What makes the poor performance record of such plan investments even worse is the fact the actively managed funds typically charge much higher annual fees than passively managed, or index, mutual funds. As Rex Sinquefield, one of the founders of Dimensional Funds, once noted,

We all know that active management fees are high. Poor performance does not come cheap. You have to pay dearly for it.

Poor performance and costs reduce a mutual fund’s end return to investors. Each additional 1 percent of fees and expenses reduce an investor’s end return by approximately 17 percent. Under-performance is an opportunity cost in that it further reduces the return an investor could have earned in a prudent investment alternative.

I recently performed a forensic analysis of the 403(b), 457(b) and Optional Retirement plans of a major American university. Out of a total of 128 mutual funds, only 16 passed my prudence screen based on their nominal five-year annualized returns. That number shrank to only six when the funds were evaluated on their five-year risk adjusted return.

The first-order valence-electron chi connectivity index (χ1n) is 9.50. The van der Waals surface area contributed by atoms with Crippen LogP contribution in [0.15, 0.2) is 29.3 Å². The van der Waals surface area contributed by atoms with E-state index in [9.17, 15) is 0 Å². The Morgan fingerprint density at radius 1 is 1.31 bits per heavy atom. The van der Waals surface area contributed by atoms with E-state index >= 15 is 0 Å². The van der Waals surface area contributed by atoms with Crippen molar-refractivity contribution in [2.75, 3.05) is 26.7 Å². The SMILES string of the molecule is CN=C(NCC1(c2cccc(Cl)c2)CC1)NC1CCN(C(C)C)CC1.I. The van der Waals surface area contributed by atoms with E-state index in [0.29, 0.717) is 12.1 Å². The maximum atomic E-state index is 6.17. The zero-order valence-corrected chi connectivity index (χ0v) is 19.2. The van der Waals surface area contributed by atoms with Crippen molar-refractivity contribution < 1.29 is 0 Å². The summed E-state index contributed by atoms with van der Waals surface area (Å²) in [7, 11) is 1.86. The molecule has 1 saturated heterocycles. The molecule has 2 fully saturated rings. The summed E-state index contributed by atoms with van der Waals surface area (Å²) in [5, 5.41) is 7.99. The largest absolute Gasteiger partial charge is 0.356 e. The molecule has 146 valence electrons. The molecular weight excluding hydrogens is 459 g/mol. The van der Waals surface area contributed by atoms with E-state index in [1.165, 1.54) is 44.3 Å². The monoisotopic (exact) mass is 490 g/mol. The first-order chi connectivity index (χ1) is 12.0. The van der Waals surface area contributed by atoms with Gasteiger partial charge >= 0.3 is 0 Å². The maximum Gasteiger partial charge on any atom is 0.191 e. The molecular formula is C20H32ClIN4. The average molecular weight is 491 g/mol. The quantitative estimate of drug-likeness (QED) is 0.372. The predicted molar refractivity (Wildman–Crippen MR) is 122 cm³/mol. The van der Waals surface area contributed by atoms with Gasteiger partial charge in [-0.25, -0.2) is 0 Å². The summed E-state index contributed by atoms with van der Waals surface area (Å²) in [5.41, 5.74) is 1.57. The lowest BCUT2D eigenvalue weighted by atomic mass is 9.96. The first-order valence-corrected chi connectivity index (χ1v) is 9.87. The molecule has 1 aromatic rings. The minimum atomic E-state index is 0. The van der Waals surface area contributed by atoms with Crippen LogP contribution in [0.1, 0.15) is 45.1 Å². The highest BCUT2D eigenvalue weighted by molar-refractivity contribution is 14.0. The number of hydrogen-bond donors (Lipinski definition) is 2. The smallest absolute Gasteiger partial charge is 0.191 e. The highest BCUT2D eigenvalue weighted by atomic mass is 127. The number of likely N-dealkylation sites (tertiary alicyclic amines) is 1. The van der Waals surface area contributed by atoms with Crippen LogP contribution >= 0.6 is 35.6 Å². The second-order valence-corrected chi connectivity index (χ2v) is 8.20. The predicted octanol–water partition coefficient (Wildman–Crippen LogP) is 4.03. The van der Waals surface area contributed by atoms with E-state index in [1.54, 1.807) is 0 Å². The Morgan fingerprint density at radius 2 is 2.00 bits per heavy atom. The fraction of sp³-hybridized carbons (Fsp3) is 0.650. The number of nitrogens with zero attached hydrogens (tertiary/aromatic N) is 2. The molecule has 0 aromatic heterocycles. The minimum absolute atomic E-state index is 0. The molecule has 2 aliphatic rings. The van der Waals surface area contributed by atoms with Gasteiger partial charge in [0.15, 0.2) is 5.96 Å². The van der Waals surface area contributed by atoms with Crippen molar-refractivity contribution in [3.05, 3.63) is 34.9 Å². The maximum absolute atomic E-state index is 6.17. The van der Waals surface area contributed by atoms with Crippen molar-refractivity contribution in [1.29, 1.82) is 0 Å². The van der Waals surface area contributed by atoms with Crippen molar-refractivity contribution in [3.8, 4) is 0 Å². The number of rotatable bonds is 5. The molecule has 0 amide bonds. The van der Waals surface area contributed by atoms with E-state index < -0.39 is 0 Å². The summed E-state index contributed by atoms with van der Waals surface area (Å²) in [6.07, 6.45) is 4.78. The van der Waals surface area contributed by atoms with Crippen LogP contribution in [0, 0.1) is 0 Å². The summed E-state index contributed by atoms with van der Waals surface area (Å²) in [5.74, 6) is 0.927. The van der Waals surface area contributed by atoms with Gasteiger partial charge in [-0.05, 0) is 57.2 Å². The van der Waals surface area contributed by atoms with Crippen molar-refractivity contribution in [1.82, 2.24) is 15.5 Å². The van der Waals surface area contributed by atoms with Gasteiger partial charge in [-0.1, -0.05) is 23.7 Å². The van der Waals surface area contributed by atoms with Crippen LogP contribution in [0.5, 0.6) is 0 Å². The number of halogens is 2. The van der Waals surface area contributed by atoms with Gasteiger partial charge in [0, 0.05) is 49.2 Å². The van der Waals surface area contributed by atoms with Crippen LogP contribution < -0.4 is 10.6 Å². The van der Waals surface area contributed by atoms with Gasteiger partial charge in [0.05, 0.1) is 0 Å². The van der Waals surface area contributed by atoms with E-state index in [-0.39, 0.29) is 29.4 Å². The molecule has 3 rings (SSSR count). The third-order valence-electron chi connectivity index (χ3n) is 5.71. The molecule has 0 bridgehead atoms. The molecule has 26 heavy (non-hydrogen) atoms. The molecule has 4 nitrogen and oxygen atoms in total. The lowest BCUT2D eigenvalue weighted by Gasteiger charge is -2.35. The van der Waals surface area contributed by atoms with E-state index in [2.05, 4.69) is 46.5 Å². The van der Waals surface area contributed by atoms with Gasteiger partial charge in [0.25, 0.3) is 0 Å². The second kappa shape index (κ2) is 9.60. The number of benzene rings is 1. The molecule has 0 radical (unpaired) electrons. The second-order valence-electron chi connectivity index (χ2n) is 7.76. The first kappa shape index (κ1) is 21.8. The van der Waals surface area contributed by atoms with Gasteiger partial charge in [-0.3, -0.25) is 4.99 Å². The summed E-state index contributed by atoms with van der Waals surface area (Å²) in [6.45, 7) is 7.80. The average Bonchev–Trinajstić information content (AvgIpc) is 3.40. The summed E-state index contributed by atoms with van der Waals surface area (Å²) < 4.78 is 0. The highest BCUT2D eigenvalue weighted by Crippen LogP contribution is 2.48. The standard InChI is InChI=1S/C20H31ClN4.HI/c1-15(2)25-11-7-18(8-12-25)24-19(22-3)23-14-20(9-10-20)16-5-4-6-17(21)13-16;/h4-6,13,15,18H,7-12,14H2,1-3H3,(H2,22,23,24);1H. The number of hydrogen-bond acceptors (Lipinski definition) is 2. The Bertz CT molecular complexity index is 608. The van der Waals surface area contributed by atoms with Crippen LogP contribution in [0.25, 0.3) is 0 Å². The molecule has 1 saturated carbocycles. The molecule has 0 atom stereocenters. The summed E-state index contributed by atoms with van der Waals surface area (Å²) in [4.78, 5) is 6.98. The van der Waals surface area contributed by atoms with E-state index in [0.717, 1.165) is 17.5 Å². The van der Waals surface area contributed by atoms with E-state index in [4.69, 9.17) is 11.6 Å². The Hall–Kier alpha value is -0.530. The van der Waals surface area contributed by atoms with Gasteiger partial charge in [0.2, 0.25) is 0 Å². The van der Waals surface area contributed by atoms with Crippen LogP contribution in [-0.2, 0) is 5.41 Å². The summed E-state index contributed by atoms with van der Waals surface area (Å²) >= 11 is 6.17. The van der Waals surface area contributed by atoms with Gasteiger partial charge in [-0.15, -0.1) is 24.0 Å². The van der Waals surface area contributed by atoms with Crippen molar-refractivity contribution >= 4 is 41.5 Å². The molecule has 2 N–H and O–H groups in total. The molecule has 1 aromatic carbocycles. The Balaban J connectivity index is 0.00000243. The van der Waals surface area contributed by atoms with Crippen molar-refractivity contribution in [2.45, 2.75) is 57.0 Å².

Those findings are fairly consistent with my findings from other forensics analyses of the investment options offered within 401(k), 403(b) and 457(b) retirement plans. The findings are surprising not only in terms of the high percentage of poor investment options, but also because plan sponsors face unlimited personal liability for any breach of their fiduciary duties under ERISA, including the failure to select and maintain prudent investment options within their plan.

A quick and simple method of evaluating the prudence of the investment options within a plan is to use the Active Management Value Ratio™ 2.0 (AMVR), a metric I created for both my law and investment education practices. The AMVR is the same cost/benefit analysis that many of us learned in our first year Econ 101 class. The only difference is that the AMVR uses an actively managed mutual fund’s incremental cost and incremental return to determine the fund’s cost efficiency. The AMVR only requires a limited amount of data,all of which is available for free online, and takes only a few minutes per fund analyzed. Further information about both the AMVR and the steps required in calculating the metric are available here.